Her Campus Logo Her Campus Logo

The opinions expressed in this article are the writer’s own and do not reflect the views of Her Campus.

Saving the Environment, One Party at a Time

The red Solo cup is a classic; some would even say iconic. And according to Toby Keith’s country hit of 2011, “Red Solo Cup”, it’s “the best receptacle / For barbecues, tailgates, fairs, and festivals.” In the practical sense, it gets the job done: it’s a cheap, plastic, lightweight cup with room for 16oz. of your drink of choice. What more could you ask for? Its disposable nature is particularly enticing, not to mention its striking red color and classic design. Since its conception in the 1970s, the red Solo cup has only grown in popularity, quickly becoming a staple in households across the nation as the go-to for parties, large gatherings, and days when you want nothing more than to avoid doing the dishes. 

So, it’s perplexing how what many refer to as the “life of the party” simultaneously poses an undeniable detriment to the future of life itself, and parties for that matter. While easy on the wallet, the cost to the environment is priceless. According to Solo’s Urbana Manufacturing plant, approximately 7.4 billion cups are produced annually, nearly all of which end up in landfills after only a single use. And though Toby Keith’s lyrics hold true regarding the red Solo cup’s durability, his assertion that it takes 14 years to decompose is, unfortunately, a severe underestimate. In fact, Supcups claims it takes each cup approximately 450 to 1,000 years to break down. Even worse, polystyrene—the type of plastic used in the production of solo cups—releases toxic chemicals into the surrounding soil and atmosphere during the process of decomposition. Exposure to chemicals such as styrene and benzene—expelled by polystyrene—can have lasting effects on the human nervous system and present risks to crucial liver and reproductive function. Yet, millions of Americans mindlessly purchase, use, and trash the disposable red cups, unbeknownst to the irrevocable damage they cause. 

(Source: Wikimedia Commons)

Earth Brands, founded in 2020, is a fast-growing company attempting to challenge the status quo and dethrone Solo Cup’s seemingly insurmountable hold on the single-use plastic market. Spearheaded by Michael Medvedev and Peter Frelinghuysen—current student-athletes at Williams College—Earth Brands was born out of a desire to reduce the plastic litter they encountered on the way to tennis practice every morning. Introduced in April of 2021, Earth Cups are 100% biodegradable and compostable 16oz cups that look and feel like plastic but are plant-based, an eco-friendly alternative to typical petroleum-based plastic. The company operates with the simple mission of “making sustainability cool” for next-generation consumers, with the hope of mitigating plastic waste and its environmental implications. 

The future of bioplastics is bright but only if all parties—consumers, producers, policymakers—are willing to cooperate. Change requires collective action and a willingness to go against the grain, or in this case, reject Red Cup Nation and advocate for: Earth Cup Nation. 

Earth Brands’ Ambassador network is just one way the company is taking steps to further their mission, spread awareness, and gain traction. The Ambassador program, specifically geared towards college students, aims to promote Earth Brands on campuses and in their local communities across the nation. Upon acceptance into the Ambassador program—a stream-lined process that entails providing contact information and reason for interest in engagement—students are provided with a discount code to share via social media and other outreach methods to encourage their peers to swap their red cups for green ones. Ambassadors, and Campus Managers—a newly created position for those ambassadors looking to amplify their involvement—meet weekly to discuss ways they can both personally and jointly promote the brand on their respective campuses and within their broader cities. Earth Brands’ approach to marketing and advertising is collaborative and innovative; this forward-thinking attitude in conjunction with an emphasis on the importance of a diverse, widespread team is crucial to growth.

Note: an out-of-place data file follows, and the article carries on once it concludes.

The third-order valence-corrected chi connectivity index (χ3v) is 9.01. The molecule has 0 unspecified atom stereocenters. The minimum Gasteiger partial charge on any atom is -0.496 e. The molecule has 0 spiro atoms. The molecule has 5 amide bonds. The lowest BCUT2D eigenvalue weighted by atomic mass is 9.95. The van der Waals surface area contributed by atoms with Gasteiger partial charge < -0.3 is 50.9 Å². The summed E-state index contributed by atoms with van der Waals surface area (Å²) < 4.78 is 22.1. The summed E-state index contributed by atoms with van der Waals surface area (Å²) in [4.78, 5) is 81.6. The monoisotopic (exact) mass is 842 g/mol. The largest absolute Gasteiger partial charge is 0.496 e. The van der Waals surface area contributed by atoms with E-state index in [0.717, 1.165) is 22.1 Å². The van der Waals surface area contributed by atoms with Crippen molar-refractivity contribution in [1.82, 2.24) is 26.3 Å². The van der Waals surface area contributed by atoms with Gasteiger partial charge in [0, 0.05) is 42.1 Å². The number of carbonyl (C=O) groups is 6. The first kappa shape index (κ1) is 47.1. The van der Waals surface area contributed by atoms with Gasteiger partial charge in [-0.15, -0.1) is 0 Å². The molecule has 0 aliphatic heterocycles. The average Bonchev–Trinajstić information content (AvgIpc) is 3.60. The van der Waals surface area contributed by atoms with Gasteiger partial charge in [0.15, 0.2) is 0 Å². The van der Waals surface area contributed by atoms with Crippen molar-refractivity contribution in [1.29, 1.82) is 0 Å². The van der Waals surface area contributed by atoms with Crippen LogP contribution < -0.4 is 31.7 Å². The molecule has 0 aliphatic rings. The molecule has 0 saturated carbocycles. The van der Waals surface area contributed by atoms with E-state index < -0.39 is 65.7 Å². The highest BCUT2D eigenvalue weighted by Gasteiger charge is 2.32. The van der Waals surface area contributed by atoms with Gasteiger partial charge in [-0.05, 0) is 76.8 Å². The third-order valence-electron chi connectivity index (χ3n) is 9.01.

(Source: Warner Bros. Television | photoshopped by author)

So, to my readers, chances are you’ve used or are currently using disposable plastic cups (they may even be red!), and that’s OK: we all have. So, I won’t shame you just yet, but I will call you to action. Here’s what YOU CAN DO:

  • Refrain from purchasing plastic products and instead opt for sustainable alternatives 
    • Find a list of TruEarth’s top “20 Eco-Friendly Products to Replace the Single-Use Disposable Items Haunting Your Kitchen” here
  • Apply HERE to be an Earth Brands Ambassador & join the movement to end the use of Solo cups and other related single-use, plastic brands
  • Consider utilizing your social media platforms and other communication outlets to stand up and speak out for sustainability in whatever way you see fit!

Take part in changing the narrative and making it known that earth cups are here to stay.

The Her Campus National Editors write about products we love and think you’ll love too. Her Campus has affiliate partnerships, so we get a share of the revenue from your purchase. All products are in stock and all prices are accurate as of publication.

Hi! I'm a freshman at Duke from Boston, MA. I'm passionate about environmental policy, energy innovation, and ethics! I love to journal, run, explore local eateries, and volunteer at the puppy kindergarten through the Duke Canine Cognition Center. I'm excited to write about anything and everything :)
Similar Reads👯‍♀️